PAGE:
I don’t know about you but I have deeply rooted memories from the 1990s of donning a yellow gown and gloves before examining each and every patient on my list before rounds. This was done as we firmly believed such precautions were needed to prevent the spread of infections in the NICU. As time went on though the gowns were removed and not long after so went the gloves as priority was placed on performance of good hand hygiene to reduce rates of infection in our units.
You can imagine that after having it entrenched in my mind that hand hygiene was the key to success that I would find it surprising to see a paper published a few months ago suggesting that the use of gloves after hand hygiene may offer a benefit after all. Kaufman DA et al published Nonsterile glove use in addition to hand hygiene to prevent late-onset infection in preterm infants: randomized clinical trial and given it’s challenge to a practice that is at least two decades old I thought it may be worth sharing with you the reader.
Essentially the authors hypothesized that the use of non-sterile gloves after performing hand hygiene (compared to hand hygiene alone) would reduce late-onset invasive infection (>72 hours after birth), defined as 1 or more episodes per patient of a BSI, urinary tract infection,meningitis, and/orNEC associated with clinical signs and symptoms of infection and treated with antimicrobials. When determining the size of study needed, they used a baseline incidence of 60% and looked to find a 25% reduction in their outcome. Unfortunately for them (although very fortunate for their patients, the incidence of LOS in the experimental arm was 32% with a 45% incidence in the control group (hand hygiene alone). What does this mean when your expected rate is higher than your observed? In short you need more patients to show a difference and indeed they failed to show a significant difference between the two groups. They did however find a difference in gram positive infections being 15 vs 32% p=0.03 and seem to take some comfort in this finding. If you were to give the paper a quick read you might be impressed with the finding and might even shrug your shoulders and say the common expression “Can’t hurt but might help” Maybe we should adopt this?
Not so Fast
There is a significant potential source of error here that needs to be addressed. The definition of a proven blood stream infection as per the CDC is two positive cultures for the same organism. In this study only one culture was required to be positive so the potential for diagnostic error is high. In our own centre although unpublished we have noted since adopting a mandatory two culture collection approach for LOS that there have been a significant number of occasions where one culture was noted to be positive and the other negative. Antibiotics in these cases have been stopped (for gram positive organisms) after 48 hours without consequence. In this study however the findings of increased rates of positive cultures in the hand hygiene only group is heavily influenced by the presence of only one positive culture as is seen in this table.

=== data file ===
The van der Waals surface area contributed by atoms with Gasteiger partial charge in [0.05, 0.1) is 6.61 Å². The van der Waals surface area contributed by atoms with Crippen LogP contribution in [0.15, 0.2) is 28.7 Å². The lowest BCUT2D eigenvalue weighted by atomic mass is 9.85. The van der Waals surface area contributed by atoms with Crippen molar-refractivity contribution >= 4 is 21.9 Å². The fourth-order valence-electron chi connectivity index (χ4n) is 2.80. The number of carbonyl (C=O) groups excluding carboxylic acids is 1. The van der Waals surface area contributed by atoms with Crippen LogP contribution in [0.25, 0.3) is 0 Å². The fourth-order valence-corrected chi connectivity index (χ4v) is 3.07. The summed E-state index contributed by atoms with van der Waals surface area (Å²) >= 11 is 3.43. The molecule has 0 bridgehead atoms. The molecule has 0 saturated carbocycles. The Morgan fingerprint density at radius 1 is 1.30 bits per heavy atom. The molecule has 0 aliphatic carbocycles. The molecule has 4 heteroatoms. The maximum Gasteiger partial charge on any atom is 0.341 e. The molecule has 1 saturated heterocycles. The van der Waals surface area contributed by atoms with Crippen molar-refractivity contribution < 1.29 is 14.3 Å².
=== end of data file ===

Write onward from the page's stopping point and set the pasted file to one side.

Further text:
When looking at the numbers of times there were greater than or equal to 2 positive cultures in the CoNS group one sees the vast majority were only based on one culture. Furthermore, of the 20 infections in the hand hygiene only group, 19 were gram positve CoNS of which only 4 had more than one culture. Based on this finding and the lack of any other significant difference in infectious outcomes the proof that gloves add anything to reducing infection rates is tough to argue.
Could Gloves Actually Make Things Worse?
Several studies have actually indicated that wearing gloves reduces hand hygiene compliance. One such study although in adults “The dirty hand in the latex glove”: a study of hand hygiene compliance when gloves are worn. suggests that this is indeed the case with a 9% decrease in proper hand hygiene when gloves were worn. Others such as Flores in 2006 found similar poor perfomance when gloves were used Healthcare workers’ compliance with glove use and the effect of glove use on hand hygiene. I would speculate that although we all want to do what is best for our patients there may be a psychological trick being played here. Perhaps knowing we will cover up with gloves leads people to take shortcuts on hand hygiene as they subconciously think they will be covered anyway. Never mind that the “dirty” hand touches the gloves they will put on making proper hand hygiene a must.
It certainly was a shock to see such a paper as I saw flashes of my past yellow gowned self coming back to haunt me. Based on my take of this paper however I would say that at least for the time being I will take my time, wash my hands before and after every patient encounter and keep the gloves around for handling those yet unbathed newborns. Spend your energy where it counts and that is ensuring your hands are properly cleaned before touching your patient or lines.